Program Requirements


Ideally, graduate students will complete their coursework (16 courses) during their first two years in the program. The minor field would constitute one-fourth of this coursework and students would present their minor field portfolios in the fall of their third year. Graduate students will take their general examinations in the spring of their third year of study and will submit a dissertation prospectus by the end of Fall term of the fourth year. It is possible to complete our program in five years, although most students have taken six years, extending their Teaching Fellow training into the fifth year and holding a guaranteed dissertation completion fellowship in the sixth year.


The requirements for the PhD are:

Residence (Academic)

Minimum of two years (see The Graduate School of Arts and Sciences Policies). In practice, most students should expect course work to extend into the third year.

Good Standing

The minimum standard set by the department for satisfactory work by graduate students is an A-/B+ average (as many A’s as B’s). Students who fall below this level must, in the following term, demonstrate their ability to meet this minimum in courses taken within the department. Only students who remain in good standing are eligible to take the PhD general examinations, to teach, and to receive Harvard fellowships. Each year the Department writes a letter to students assessing their progress in the program, recording any milestones and other achievements, and setting forth requirements for the coming year.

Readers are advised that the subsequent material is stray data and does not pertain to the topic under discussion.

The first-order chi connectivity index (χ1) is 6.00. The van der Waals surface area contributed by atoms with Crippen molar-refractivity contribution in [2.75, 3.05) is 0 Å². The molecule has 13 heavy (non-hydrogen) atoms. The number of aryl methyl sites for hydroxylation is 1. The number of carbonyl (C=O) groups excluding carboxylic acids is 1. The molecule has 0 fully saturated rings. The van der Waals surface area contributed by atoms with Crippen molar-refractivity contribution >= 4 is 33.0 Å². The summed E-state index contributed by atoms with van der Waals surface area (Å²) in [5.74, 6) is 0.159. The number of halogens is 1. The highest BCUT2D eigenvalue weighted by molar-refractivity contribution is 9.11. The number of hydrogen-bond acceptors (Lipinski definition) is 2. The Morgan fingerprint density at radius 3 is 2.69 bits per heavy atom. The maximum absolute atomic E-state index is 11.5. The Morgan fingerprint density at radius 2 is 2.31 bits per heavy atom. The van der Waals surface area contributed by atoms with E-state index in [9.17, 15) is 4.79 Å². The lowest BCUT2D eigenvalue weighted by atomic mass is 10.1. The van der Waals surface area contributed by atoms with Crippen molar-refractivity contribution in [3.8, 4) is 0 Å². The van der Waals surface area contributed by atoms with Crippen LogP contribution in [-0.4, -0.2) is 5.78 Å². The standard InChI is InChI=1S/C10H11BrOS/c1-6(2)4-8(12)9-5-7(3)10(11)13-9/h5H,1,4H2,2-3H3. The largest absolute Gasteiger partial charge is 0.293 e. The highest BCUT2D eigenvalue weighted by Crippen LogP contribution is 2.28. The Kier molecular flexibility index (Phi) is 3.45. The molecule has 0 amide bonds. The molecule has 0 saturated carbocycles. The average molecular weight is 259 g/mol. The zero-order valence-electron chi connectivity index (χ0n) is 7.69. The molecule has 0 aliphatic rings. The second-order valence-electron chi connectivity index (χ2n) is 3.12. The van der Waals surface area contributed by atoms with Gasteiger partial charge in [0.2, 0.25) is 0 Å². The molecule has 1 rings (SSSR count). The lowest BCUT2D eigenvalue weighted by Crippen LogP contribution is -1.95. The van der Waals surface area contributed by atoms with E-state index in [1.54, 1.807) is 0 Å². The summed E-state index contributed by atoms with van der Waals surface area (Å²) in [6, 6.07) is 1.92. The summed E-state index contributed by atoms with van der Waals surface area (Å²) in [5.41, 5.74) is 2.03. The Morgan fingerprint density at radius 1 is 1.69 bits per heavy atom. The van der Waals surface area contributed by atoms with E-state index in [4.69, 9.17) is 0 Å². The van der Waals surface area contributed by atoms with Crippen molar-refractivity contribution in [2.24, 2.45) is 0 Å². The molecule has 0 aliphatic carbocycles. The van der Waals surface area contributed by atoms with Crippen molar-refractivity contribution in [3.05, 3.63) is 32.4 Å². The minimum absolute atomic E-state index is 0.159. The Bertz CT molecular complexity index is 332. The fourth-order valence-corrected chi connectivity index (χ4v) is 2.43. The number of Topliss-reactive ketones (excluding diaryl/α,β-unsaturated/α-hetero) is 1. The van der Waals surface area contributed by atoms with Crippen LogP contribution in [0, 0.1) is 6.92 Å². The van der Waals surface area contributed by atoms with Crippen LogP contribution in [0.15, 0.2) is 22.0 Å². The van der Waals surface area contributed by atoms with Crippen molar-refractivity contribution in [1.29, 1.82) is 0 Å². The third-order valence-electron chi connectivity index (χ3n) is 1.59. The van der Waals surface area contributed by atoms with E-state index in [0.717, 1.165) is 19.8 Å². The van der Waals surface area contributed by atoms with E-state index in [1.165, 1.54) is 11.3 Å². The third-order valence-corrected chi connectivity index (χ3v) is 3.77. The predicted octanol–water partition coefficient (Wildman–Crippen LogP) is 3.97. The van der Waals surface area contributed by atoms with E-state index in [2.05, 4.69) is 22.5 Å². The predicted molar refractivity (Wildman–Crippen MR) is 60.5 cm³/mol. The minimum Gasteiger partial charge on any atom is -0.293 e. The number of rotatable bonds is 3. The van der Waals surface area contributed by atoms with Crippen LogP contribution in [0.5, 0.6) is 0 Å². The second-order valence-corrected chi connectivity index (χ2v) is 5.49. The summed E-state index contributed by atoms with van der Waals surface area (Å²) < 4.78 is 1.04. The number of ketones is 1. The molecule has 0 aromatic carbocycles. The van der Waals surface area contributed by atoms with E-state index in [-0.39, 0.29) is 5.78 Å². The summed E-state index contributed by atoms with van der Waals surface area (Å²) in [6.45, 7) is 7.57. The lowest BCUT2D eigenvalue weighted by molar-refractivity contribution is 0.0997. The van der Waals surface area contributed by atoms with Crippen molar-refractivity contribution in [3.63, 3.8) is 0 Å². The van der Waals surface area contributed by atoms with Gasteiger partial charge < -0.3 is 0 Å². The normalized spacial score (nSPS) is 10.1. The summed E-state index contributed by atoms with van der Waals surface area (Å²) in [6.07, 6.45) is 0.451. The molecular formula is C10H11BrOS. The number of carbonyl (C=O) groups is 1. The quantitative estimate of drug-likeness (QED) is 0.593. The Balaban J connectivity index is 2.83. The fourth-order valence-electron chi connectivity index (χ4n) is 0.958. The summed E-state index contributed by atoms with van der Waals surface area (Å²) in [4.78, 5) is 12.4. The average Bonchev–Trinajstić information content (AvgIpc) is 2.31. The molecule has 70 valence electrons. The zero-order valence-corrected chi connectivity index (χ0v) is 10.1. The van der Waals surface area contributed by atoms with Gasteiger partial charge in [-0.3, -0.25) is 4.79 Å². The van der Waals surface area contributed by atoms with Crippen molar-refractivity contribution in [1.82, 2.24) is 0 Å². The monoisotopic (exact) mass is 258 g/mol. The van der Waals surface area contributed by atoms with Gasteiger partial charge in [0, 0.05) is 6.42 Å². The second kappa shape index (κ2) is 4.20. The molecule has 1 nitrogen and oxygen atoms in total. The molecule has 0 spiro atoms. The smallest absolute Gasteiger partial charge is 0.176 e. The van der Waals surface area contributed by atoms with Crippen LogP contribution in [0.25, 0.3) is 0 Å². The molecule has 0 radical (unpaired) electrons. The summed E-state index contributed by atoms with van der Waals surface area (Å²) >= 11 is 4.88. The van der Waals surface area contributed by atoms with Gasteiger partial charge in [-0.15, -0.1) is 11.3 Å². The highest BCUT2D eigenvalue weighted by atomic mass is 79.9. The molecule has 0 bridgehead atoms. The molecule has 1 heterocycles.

Special Fields

  • Slavic literatures
  • Slavic linguistics

General Requirements:

There are two general programs of study, corresponding to the special fields listed above. All students are required to take the Proseminar and Old Church Slavonic, the former in the first term of the first year.

Plan A — Slavic languages and literatures with concentration on the study of literature.

During their first two years of study, students will be required to enroll in seven 200-level Slavic Department seminars in literature and culture, including a course in Old Church Slavonic and one course in the Medieval period. Students will take 2 of these seminars per semester during the first two years of study, but only 1 in the fall term of the G-2 year. These required graduate seminars are taught by the full range of Department faculty. They vary from year to year and are intended to teach a broad range of literature and culture, as well as current scholarship in the field. In addition to these required seminars, students will take electives each semester to fill out a normally four-course schedule.

During their first year, students will also enroll in the Slavic Graduate Proseminar for G-1 students. This is a year-long workshop-style course that meets every other week, and it is graded SAT/UNSAT.

In addition to the major field, students will select a minor field. The minor field can be another Slavic language and literature, another language and literature, Slavic linguistics and language pedagogy, Russian and East European history, film, the visual arts, philosophy, or comparative literature, among other possibilities. Students should consult with the Director of Graduate Studies when choosing their minor field. Of the four four-credit courses required for the minor field, at least one must be a Slavic Department course.